UVSC BYU U of U etc was"Software Engineering
alex.esplin at gmail.com
Thu Feb 15 20:55:09 MST 2007
On 2/15/07, Ryan Byrd <ryanbyrd at gmail.com> wrote:
> Irrespective of your reasons for working, a job interview is a negotiation.
> How much money you end up working for largely depends on your actions during
> that exercise. If you want to be employed for peanuts in order to convince
> others that you definitely don't work for money, that's certainly a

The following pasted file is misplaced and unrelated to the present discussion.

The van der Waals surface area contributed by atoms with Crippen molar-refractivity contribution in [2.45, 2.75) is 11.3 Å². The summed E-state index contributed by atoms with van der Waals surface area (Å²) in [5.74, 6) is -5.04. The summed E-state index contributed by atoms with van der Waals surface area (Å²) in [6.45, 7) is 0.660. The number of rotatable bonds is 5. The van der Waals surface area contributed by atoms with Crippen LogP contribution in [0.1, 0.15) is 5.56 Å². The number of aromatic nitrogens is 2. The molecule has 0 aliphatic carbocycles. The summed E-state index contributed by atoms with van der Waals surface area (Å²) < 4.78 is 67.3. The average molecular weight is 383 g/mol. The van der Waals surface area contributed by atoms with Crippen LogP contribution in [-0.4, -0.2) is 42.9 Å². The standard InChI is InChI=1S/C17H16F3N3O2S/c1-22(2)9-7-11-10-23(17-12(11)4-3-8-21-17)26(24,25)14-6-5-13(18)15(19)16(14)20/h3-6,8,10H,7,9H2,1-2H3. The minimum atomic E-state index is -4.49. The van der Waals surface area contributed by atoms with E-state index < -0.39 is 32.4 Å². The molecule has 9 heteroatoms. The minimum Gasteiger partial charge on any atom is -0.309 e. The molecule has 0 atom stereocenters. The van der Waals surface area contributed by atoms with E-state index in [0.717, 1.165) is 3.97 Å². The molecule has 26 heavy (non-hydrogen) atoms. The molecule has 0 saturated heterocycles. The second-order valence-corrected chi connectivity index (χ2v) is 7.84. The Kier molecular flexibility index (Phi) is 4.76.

> prerogative. Plus, it frees up money for the rest of us.
When I interviewed for my current job, I told my then-future employer
that given my inexperience I would work for free for a couple of weeks
until I learned what was going on. We had a good laugh, and when I
told my wife she growled a little about needing to pay the bills, but
I was serious.
I learned long ago that the best way to learn something is to do it
for free. This serves several purposes, not the least of which is
convincing yourself that you really want to do it. There is nothing
like not getting paid for your work to really determine if that is the
work you really want to do. The knowledge that the better you learn
the more likely you are to get paid and paid well is also there.
More information about the PLUG